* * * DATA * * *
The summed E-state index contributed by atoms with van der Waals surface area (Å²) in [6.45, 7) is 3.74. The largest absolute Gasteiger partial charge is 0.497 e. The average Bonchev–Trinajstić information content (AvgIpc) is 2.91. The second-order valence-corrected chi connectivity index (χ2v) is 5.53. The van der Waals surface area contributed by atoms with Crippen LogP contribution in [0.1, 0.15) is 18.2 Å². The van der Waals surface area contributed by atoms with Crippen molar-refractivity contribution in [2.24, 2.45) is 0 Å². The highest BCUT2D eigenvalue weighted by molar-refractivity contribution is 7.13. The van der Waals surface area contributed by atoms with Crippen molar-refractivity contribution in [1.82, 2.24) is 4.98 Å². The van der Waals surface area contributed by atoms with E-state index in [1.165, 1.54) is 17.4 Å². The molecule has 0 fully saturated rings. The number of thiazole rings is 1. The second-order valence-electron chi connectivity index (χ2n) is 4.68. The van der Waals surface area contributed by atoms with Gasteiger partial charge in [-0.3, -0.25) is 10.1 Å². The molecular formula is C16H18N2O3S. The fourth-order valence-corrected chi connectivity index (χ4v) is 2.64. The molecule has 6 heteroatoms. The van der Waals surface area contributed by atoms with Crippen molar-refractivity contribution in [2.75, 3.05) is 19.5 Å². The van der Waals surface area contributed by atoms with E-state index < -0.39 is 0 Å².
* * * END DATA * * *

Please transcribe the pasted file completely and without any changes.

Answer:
The summed E-state index contributed by atoms with van der Waals surface area (Å²) in [6.45, 7) is 3.74. The largest absolute Gasteiger partial charge is 0.497 e. The average Bonchev–Trinajstić information content (AvgIpc) is 2.91. The second-order valence-corrected chi connectivity index (χ2v) is 5.53. The van der Waals surface area contributed by atoms with Crippen LogP contribution in [0.1, 0.15) is 18.2 Å². The van der Waals surface area contributed by atoms with Crippen molar-refractivity contribution in [2.24, 2.45) is 0 Å². The highest BCUT2D eigenvalue weighted by molar-refractivity contribution is 7.13. The van der Waals surface area contributed by atoms with Crippen molar-refractivity contribution in [1.82, 2.24) is 4.98 Å². The van der Waals surface area contributed by atoms with E-state index in [1.165, 1.54) is 17.4 Å². The molecule has 0 fully saturated rings. The number of thiazole rings is 1. The second-order valence-electron chi connectivity index (χ2n) is 4.68. The van der Waals surface area contributed by atoms with Gasteiger partial charge in [-0.3, -0.25) is 10.1 Å². The molecular formula is C16H18N2O3S. The fourth-order valence-corrected chi connectivity index (χ4v) is 2.64. The molecule has 6 heteroatoms. The van der Waals surface area contributed by atoms with Crippen molar-refractivity contribution in [2.75, 3.05) is 19.5 Å². The van der Waals surface area contributed by atoms with E-state index < -0.39 is 0 Å².